Councillors believe in importance of improving rural internet
A telecommunications tower proposed for Baptist Church Road continued to get pushback from a resident during the Planning and Development Committee meeting on Tuesday, February 1.
County staff found that the suggested location of the tower is not in accordance with the county’s Preferred Location Guidelines of the ‘Communication Tower and Communication Antenna Preferred Location Protocol (2020)’. However, they also acknowledged that this is just a preference and not a mandatory requirement.
Residents Colleen and Matthew Kelly are the neighbours of the proposed location for the tower and expressed a number of concerns to council members.
“Our main concern is the loss of property enjoyment,” Colleen Kelly said. “I am certain that there will be certain cameras put on this tower that would be a violation of our expectations of privacy within our own property guidelines and limits. This also causes concerns with our property values. We confirmed with two real estate agents that the expected reduction or resale value would be lowered by approximately 20 per cent.”
Kelly also raised concerns about noise and light pollution that the tower would cause before closing her arguments.
“I really want to reiterate the fact that we are not against infrastructure progress and we know that it is needed. But we really feel that rural farmland is not the place for it,” she said.” We feel that the approval of the project would really set an unfortunate precedent that would allow towers to go up all over rural areas in the county. Brant would no longer be seen as a haven to raise families and enjoy retirement by a comfortable landscape rather than with metal towers and flashing lights.”
The representative of the agency responsible for the application, Tracey Pillon-Abbs confirmed that there would be no cameras or noise coming from the tower, eliminating some of Kelly’s concerns. She also stated that they could look into tree planting around the compound area to improve the situation.
The location holds some environmental concerns with the surrounding land being agriculture and natural heritage.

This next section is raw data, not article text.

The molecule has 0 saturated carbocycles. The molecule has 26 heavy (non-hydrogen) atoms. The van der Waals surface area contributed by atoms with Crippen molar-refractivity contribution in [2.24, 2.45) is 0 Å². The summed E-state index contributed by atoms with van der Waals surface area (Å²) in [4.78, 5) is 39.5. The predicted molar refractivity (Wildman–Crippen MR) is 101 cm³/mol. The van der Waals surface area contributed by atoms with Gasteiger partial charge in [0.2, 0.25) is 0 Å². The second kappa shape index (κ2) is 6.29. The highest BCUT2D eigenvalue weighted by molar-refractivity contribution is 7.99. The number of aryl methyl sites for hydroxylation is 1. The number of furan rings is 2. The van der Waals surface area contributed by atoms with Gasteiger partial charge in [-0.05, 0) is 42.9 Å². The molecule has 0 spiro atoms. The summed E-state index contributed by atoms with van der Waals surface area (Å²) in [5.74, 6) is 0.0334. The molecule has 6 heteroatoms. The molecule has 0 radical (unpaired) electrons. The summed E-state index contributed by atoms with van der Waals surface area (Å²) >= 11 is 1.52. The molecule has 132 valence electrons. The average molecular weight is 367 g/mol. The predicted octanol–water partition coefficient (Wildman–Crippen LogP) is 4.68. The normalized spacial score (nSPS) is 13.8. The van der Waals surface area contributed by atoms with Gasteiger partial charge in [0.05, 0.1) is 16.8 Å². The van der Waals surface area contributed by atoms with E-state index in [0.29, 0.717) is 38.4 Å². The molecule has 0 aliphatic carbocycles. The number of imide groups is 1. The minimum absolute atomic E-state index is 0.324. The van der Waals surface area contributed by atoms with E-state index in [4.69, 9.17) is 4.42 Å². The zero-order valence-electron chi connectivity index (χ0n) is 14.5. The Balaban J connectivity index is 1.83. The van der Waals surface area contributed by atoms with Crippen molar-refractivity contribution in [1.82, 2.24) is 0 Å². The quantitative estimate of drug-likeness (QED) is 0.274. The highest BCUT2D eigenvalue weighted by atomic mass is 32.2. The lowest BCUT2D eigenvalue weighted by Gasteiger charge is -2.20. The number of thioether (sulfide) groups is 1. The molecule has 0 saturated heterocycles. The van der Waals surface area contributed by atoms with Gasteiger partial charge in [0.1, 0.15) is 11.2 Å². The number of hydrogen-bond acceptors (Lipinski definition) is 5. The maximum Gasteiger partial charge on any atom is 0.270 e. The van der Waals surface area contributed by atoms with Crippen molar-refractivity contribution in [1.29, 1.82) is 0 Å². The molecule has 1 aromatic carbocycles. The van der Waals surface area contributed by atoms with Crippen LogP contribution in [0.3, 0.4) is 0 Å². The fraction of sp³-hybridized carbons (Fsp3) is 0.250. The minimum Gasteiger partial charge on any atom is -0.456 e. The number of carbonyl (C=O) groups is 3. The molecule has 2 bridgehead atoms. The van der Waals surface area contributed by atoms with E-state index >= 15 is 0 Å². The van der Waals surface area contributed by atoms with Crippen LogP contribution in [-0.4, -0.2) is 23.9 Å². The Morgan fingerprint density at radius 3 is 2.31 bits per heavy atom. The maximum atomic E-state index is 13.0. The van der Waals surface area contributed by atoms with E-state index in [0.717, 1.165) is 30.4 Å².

Councillors expressed their conflict surrounding the decision, understanding that rural communities are struggling for faster internet, especially in the time of working and learning from home.
“I get two to three phone calls and emails a week about people that are very frustrated with lack of internet access,” councillor David Miller said. “It is frustrating that it was said that these don’t really belong in a rural setting yet it is the rural setting that has the ones that are lacking the internet.”
Councillor Marc Laferriere echoed councillor Miller’s comments about rural internet, recognizing that students and employees working from home are often at a disadvantage due to their lack of adequate internet service.
“We have business owners and students and others who have to utilize cell phone service in order to participate in their daily life often in safety and in terms of education,” councillor Laferriere said. “I think that our job is to support the public good and the future and this is the public good in my opinion, overall.”
After discussions, council members ultimately made a decision to defer this proposal to give the applicant an opportunity to continue to work with staff to gather additional research into alternate locations or to come within the county’s preferred protocol.
The final approval of the application is ultimately not the authority of the County of Brant. While council can decide to support the proposal or not, the final decision is made by Industry Canada.
When the applicant submits the proposal to Industry Canada, council will provide a letter of concurrence or non concurrence, stating whether or not they support the proposal